This past Sunday, Newsday employees voted to ratify a contract that would lower their salaries by 5% and 10% beginning next week, July 6. This is patently outrageous because Cablevision, the parent company of the Long Island daily, has reported a tripling of its profits a month ago. The huge profits seem to have resulted directly from Cablevision’s “spinning off” of MSG and its New York entertainment empire (Beacon Theater, etc.) in a move to increase dividends to its shareholders.
On the surface, this “spin off” might temper any outrage by Newsday employees about the New York Knicks’ (owned by MSG) pursuit of Lebron James and other high-priced free agents. But this seeming separation of the business of basketball from the business of cable monopoly is only on paper: James Dolan, CEO of the Knicks, remains CEO of Cablevision. Hank J. Ratner, CEO of MSG, is vice-chairman of Cablevision. So in effect, the heads of the corporations that own Newsday, and have had their accountants cook up phantom depreciation expenses to their books to make it appear that Newsday is deeply in the red, are part of a team that is actively pursuing basketball superstar Lebron James and anyone else willing to work for $15-20 million a year while cutting Newsday employees’ salaries.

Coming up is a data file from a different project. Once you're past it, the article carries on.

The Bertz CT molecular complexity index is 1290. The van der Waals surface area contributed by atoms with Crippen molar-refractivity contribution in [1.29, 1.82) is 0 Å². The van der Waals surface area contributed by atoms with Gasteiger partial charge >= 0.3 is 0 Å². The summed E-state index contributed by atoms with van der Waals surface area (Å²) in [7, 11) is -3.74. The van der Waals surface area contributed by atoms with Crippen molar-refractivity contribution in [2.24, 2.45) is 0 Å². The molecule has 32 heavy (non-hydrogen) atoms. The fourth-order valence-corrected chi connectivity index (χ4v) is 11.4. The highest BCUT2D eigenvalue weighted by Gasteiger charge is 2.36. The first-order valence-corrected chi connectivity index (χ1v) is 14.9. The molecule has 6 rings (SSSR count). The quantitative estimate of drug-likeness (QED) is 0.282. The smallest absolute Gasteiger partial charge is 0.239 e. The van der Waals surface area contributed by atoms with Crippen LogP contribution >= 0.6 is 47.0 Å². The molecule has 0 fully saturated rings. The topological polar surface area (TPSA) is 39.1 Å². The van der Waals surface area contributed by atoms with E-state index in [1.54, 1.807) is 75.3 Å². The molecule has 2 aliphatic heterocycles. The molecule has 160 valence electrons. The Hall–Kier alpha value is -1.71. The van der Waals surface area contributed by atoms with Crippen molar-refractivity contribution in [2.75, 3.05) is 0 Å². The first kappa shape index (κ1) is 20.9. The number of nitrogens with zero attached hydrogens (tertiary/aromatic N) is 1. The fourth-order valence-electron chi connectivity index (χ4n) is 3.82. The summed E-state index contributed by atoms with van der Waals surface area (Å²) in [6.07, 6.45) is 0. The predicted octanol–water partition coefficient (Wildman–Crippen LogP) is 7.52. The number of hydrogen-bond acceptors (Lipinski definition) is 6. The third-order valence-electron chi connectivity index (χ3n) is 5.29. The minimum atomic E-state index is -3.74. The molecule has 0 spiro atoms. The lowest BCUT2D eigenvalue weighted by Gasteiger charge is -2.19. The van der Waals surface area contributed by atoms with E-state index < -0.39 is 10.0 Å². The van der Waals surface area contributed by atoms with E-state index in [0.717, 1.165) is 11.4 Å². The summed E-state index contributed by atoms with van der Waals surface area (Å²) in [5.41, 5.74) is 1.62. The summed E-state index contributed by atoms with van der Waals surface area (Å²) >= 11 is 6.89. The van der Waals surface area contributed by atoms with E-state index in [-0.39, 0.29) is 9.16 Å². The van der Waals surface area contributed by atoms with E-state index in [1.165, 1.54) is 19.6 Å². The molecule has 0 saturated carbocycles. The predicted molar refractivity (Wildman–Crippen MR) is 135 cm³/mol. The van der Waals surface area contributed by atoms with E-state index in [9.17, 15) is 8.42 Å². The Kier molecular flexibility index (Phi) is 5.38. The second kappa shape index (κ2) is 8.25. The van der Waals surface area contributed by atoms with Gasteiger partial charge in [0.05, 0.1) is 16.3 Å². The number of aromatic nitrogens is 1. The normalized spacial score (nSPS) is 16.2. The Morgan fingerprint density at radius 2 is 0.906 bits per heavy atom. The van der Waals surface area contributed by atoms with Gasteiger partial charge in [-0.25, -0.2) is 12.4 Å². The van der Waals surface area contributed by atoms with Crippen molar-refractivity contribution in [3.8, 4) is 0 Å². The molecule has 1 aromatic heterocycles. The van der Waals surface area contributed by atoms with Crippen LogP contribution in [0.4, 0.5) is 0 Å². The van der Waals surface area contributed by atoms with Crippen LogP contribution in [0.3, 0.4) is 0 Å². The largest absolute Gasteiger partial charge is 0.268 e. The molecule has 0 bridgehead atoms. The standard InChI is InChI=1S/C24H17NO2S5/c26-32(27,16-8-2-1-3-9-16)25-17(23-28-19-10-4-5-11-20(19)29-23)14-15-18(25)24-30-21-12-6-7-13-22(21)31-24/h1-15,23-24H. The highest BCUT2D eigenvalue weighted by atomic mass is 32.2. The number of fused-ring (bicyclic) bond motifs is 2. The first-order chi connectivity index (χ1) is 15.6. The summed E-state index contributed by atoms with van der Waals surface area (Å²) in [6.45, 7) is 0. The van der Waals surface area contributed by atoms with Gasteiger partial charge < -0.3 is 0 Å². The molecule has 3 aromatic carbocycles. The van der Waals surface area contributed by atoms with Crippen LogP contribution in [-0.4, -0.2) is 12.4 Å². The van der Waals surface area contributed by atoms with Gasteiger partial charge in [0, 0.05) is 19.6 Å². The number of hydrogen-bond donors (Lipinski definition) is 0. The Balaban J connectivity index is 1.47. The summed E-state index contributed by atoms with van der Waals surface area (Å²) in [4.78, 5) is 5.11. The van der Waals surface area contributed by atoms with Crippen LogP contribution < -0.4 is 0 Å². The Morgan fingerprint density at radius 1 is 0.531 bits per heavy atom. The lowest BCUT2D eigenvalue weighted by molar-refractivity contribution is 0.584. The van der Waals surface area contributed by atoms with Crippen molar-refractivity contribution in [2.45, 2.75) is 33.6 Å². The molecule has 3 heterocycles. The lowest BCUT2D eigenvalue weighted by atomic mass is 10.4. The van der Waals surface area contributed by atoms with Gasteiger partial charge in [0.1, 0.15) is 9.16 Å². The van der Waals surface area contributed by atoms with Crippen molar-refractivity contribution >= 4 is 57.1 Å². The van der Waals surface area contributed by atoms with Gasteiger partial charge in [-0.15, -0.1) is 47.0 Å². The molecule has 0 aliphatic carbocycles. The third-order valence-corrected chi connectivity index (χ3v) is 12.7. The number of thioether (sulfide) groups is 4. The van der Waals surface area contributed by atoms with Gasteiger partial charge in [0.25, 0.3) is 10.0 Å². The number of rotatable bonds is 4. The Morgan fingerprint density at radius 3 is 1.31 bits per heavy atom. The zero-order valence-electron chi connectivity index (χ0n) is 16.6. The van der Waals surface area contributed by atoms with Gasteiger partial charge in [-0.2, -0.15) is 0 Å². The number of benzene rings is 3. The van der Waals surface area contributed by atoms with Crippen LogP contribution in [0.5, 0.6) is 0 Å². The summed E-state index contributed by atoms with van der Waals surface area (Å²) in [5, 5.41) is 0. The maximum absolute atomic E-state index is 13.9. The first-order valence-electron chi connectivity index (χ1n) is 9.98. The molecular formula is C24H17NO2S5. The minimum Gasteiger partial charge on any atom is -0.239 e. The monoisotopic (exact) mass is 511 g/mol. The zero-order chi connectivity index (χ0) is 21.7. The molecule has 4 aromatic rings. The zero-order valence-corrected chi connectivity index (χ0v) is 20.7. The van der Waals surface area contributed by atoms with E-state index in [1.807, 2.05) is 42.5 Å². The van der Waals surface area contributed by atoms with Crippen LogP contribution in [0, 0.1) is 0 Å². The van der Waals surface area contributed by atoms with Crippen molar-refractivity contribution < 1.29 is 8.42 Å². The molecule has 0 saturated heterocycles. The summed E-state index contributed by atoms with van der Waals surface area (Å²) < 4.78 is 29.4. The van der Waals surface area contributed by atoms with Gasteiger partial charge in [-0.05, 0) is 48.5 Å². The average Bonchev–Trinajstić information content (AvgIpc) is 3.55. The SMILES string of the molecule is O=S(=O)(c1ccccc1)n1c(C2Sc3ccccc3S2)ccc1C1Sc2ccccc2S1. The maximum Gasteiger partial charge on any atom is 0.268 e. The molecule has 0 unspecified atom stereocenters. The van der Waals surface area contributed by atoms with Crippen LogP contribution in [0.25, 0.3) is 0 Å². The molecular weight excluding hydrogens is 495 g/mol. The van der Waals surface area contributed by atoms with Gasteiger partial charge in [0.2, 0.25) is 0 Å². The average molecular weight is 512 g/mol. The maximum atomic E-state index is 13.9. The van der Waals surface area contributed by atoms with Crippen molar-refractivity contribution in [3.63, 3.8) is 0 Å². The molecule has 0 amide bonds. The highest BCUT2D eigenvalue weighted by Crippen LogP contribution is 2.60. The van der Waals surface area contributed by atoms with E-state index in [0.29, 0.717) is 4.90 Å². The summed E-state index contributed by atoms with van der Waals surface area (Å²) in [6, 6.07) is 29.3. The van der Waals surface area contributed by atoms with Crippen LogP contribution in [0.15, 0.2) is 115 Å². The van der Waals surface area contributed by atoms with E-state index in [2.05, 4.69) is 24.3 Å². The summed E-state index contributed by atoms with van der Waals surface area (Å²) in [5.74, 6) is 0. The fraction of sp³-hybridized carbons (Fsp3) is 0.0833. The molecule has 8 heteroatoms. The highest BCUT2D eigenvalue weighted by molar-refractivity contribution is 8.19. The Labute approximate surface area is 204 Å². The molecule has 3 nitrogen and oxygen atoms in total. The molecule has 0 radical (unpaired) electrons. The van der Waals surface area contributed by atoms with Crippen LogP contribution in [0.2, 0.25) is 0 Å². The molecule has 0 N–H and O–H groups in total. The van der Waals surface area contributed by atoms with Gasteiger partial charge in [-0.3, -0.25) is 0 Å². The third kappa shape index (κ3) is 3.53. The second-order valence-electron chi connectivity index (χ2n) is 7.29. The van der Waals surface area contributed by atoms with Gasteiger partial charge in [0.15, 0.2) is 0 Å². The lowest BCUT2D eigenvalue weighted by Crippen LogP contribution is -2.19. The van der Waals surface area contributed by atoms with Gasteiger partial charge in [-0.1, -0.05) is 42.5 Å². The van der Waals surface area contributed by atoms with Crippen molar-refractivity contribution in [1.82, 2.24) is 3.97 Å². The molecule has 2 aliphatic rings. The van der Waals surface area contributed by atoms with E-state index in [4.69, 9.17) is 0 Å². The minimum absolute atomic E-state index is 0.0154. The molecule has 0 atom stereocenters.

Unsurprisingly, New York Mayor Michael Bloomberg, who can’t even keep as many people of color as high-ranking employees as the race-challenged Giuliani administration, is leading the charge to support the Knicks, Cablevision, and MSG. It’s good for business, just like forcing employees to take a pay cut as profits soar.
Well, I guess that it’s all good. Why should anyone complain about salary cuts as long as the Knicks make the playoffs? After all, we have the right, unlike Lebron, to become free agents every day for the rest of our lives.